Peperami duo in move to St Luke’s

Jason Gormley and Steve McKenzie, the duo who created Peperami’s famous ’it’s a bit of an animal’ campaign, are teaming up again to work at St Luke’s.

Jason Gormley and Steve McKenzie, the duo who created Peperami’s

famous ’it’s a bit of an animal’ campaign, are teaming up again to work

at St Luke’s.



The Australian-born creatives - Campaign Faces to Watch in 1995 - split

two years ago when McKenzie left London to work overseas. However, they

paired up again last month in London and began talking to St Luke’s.

They will begin as senior creatives at the agency next week, working on

accounts including Midland Bank, Teletext, Ikea and Fox’s biscuits.



Gormley explained that the agency’s unique co-ownership structure and

creative buzz was what had attracted them: ’There’s no-one else out

there quite like St Luke’s,’ he said.



Gormley, the copywriter, and McKenzie, the art director, both began

their London careers in the early 90s at Still Price Lintas. It was

during their time there that the duo picked up two silver awards



at the Cannes International Advertising Festival for a campaign that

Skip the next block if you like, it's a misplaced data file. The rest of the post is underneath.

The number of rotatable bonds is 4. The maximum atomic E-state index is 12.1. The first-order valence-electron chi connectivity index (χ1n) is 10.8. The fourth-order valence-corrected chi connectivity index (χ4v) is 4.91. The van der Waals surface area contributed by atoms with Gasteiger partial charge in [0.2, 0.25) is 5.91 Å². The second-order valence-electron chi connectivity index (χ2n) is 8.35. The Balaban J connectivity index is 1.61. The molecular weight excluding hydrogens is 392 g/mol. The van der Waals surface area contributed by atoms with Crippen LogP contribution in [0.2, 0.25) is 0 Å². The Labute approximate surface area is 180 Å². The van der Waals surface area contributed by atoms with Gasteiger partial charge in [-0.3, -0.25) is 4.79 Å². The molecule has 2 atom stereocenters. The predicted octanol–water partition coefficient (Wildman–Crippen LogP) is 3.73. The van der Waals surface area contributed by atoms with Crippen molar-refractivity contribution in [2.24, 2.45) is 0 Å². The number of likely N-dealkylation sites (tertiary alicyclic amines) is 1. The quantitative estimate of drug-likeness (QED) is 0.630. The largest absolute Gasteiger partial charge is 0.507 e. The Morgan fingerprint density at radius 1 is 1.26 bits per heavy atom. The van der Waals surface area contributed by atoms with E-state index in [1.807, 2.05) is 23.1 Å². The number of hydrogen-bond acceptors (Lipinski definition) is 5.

introduced the aggressive animated Peperami character.



They were also responsible for an award-winning campaign for Batchelor’s

Mushy Peas, in which the peas are shown turning mushy when they start to

reminisce about their past happy lives.



In 1994, the pair moved to BMP DDB, but McKenzie quit in 1995 to work

for Bates in Hong Kong.



Gormley remained at BMP DDB, where he worked with Ewan Paterson on

campaigns that included the Michelob ’gospel according to St Louis’

television spots. He left the agency last November, ’looking for a

change’.



McKenzie returned to London earlier this year and had a seven-month

stint at Delaney Fletcher Bozell. He left in October to team up again

with Gormley, who had just returned from a period travelling abroad.



Gormley and McKenzie will report to the St Luke’s joint creative

directors, Al Young and Julian Vizard. ’Their work is so fresh and not

at all formulaic,’ Vizard commented. ’They’re not award-chasers either,

they think deeply about a client’s problems - and they’re very nice

guys.’



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